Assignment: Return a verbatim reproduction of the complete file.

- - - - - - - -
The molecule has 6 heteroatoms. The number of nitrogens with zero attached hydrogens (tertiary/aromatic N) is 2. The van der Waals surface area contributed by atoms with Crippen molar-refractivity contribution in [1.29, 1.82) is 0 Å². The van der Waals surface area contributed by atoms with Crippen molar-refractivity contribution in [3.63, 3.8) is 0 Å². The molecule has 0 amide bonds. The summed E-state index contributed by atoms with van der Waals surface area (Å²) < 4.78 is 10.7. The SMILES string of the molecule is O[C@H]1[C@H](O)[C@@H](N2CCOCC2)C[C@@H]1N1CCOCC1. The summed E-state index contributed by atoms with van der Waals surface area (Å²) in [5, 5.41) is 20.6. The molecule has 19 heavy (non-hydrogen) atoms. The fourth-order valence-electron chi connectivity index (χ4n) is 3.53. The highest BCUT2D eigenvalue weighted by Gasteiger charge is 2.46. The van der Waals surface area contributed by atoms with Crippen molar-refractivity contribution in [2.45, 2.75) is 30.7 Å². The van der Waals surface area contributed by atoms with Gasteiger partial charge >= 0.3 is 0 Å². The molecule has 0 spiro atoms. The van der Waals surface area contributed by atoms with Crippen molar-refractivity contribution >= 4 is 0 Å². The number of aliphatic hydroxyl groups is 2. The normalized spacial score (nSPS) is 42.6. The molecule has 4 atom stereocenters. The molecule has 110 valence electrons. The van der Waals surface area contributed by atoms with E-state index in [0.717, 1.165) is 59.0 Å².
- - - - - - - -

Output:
The molecule has 6 heteroatoms. The number of nitrogens with zero attached hydrogens (tertiary/aromatic N) is 2. The van der Waals surface area contributed by atoms with Crippen molar-refractivity contribution in [1.29, 1.82) is 0 Å². The van der Waals surface area contributed by atoms with Crippen molar-refractivity contribution in [3.63, 3.8) is 0 Å². The molecule has 0 amide bonds. The summed E-state index contributed by atoms with van der Waals surface area (Å²) < 4.78 is 10.7. The SMILES string of the molecule is O[C@H]1[C@H](O)[C@@H](N2CCOCC2)C[C@@H]1N1CCOCC1. The summed E-state index contributed by atoms with van der Waals surface area (Å²) in [5, 5.41) is 20.6. The molecule has 19 heavy (non-hydrogen) atoms. The fourth-order valence-electron chi connectivity index (χ4n) is 3.53. The highest BCUT2D eigenvalue weighted by Gasteiger charge is 2.46. The van der Waals surface area contributed by atoms with Crippen molar-refractivity contribution in [2.45, 2.75) is 30.7 Å². The van der Waals surface area contributed by atoms with Gasteiger partial charge >= 0.3 is 0 Å². The molecule has 0 spiro atoms. The van der Waals surface area contributed by atoms with Crippen molar-refractivity contribution >= 4 is 0 Å². The number of aliphatic hydroxyl groups is 2. The normalized spacial score (nSPS) is 42.6. The molecule has 4 atom stereocenters. The molecule has 110 valence electrons. The van der Waals surface area contributed by atoms with E-state index in [0.717, 1.165) is 59.0 Å².